Notice that contractions cannot occur at the end of a sentence, except for the contraction

5:03

of a verb and 'not'.

5:06

For example,

5:07

He's sick Yes, I know he is. We cannot say, Yes I know

5:13

he's.

5:14

But we can say:

5:16

I'm hurt. No, you aren't.

5:22

OK. Now we're going to watch the story again. This time, listen for the use of nouns.

5:32

So what sort of information are you recording in your log?

5:34

The latitude and longitude, the depth, the time, the sex and any sort of interaction

5:41

that the swimmers have with it. The whale sharks don't actually seem to mind the interaction

5:46

with them and certainly if it wasn't for them being out here we wouldn't have the amount

5:49

of knowledge we do about them.

5:51

The difference is, I suppose, with scientific research, you might have a research team here

5:55

for a week, two weeks, and then they leave. They might come here once every few years.

6:00

But when you've got, well, six or seven whale shark boats here, three or four in Coral Bay,

6:06

running for three or four months then their contribution to research is awesome. They're

6:11

out here every day.

6:14

All the speakers use a number of nouns.

6:17

In English nouns are either countable or uncountable - that is, we can either count them or we

6:25

can't.

6:26

Let's look at countable nouns.

6:28

Countable nouns are generally things like:

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people - a teacher, a cook, a swimmer

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animals - a dog, a cat, a whale shark

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plants - a lily, a bush, a tree

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objects - a chair, a table, a boat

6:52

units of measurement - a litre, dollar, a cup

6:58

Uncountable nouns are generally more abstract, and include things such as:

7:04

languages - Chinese, Japanese, German

7:09

emotions - happiness, sadness, anger

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ideas - intelligence, luck, knowledge

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substances or materials - like air, oil or rice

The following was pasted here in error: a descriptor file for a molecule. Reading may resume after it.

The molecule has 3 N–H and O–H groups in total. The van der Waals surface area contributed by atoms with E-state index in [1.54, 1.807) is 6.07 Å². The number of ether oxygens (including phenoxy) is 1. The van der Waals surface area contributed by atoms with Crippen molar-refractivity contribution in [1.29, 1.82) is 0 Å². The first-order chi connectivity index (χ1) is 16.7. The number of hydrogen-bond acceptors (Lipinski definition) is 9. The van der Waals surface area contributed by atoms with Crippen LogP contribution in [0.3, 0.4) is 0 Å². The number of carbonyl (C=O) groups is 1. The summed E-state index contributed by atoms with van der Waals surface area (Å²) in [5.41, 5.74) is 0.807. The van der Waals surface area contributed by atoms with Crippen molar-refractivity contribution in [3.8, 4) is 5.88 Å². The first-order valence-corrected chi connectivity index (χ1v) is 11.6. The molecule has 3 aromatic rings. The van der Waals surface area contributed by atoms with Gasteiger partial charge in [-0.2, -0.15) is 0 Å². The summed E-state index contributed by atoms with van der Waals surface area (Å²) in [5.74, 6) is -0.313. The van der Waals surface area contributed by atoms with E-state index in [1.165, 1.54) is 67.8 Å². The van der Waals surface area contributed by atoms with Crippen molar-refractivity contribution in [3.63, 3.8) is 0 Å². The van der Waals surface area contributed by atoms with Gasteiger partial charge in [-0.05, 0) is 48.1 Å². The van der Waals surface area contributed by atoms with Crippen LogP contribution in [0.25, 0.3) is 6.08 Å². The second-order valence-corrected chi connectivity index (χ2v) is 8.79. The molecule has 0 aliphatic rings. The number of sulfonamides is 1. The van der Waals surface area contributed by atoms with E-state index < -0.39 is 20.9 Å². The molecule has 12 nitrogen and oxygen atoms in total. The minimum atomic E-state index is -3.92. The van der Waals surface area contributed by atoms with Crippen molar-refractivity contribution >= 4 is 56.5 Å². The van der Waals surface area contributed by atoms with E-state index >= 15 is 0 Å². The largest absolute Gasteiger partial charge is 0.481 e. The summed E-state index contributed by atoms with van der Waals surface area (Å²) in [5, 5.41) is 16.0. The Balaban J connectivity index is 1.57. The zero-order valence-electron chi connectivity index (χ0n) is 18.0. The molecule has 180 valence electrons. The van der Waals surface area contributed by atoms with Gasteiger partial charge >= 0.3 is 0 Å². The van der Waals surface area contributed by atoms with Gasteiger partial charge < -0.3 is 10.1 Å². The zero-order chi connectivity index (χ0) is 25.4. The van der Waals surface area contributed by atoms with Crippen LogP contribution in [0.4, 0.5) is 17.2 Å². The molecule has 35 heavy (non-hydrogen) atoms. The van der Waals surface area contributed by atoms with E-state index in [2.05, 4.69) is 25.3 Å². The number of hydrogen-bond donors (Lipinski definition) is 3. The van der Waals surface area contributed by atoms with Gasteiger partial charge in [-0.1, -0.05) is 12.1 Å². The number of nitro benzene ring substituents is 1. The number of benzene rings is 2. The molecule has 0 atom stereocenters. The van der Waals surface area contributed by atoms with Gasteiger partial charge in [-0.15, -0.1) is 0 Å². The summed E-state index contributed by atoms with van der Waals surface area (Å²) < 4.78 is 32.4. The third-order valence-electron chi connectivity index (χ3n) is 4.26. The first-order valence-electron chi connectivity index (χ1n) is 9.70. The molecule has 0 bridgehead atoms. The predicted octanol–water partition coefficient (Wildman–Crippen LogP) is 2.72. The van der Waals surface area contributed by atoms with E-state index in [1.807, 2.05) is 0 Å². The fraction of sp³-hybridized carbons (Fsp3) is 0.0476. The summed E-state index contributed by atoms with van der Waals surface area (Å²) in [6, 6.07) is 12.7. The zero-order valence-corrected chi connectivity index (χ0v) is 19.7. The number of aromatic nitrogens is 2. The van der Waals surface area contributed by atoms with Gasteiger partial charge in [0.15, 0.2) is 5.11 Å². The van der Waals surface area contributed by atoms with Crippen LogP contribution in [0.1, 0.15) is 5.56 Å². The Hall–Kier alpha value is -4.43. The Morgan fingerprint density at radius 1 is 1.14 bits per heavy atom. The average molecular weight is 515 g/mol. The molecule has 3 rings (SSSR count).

7:24

Countable nouns have two forms. They can be 'singular' or 'plural'.

7:30

But uncountable nouns have only one form, and cannot form a plural.

7:35

Let's have a look at that.

7:38

Chair can be singular or plural, chairs. It is a specific, concrete thing, so it is a

7:47

countable noun.

7:48

We can say:

7:49

I would like to buy three chairs.

7:52

However, furniture is an abstract noun. It has only one form, and cannot be made into

7:59

a plural.

8:01

It is an uncountable noun.

8:04

We can say:

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I would like to buy all that furniture.

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Using a word like 'all' indicates quantity or amount.

8:13

Listen to how Simon Stevens measures knowledge in this clip.

8:19

The whale sharks don't actually seem to mind the interaction with them and certainly if

8:23

it wasn't for them being out here we wouldn't have the amount of knowledge we do about them.

8:28

He says an amount of knowledge.

8:32

Knowledge is an uncountable noun. It can't be counted. We haven't got a specific number

8:38

we can apply to define a 'quantity of knowledge'. We use 'quantity words' or 'measure words'

8:46

with uncountable nouns, instead of numbers.

8:49

We say:

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an amount of knowledge

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a cup of tea

8:53

a loaf of bread

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a degree of happiness

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a measure of luck, or

9:01

a gust of wind

9:02

OK, so today we've looked at different types of contractions and how they are stressed

9:08

in phrases, and we looked at countable and uncountable nouns.

9:14

If you would like to watch today's story again, look at some study notes or do some exercises,

9:21

you can go to our website anytime. It's at abcasiapacific.com/studyenglish.

9:24

That's all for today. I'll see you next time on Study English. Bye bye.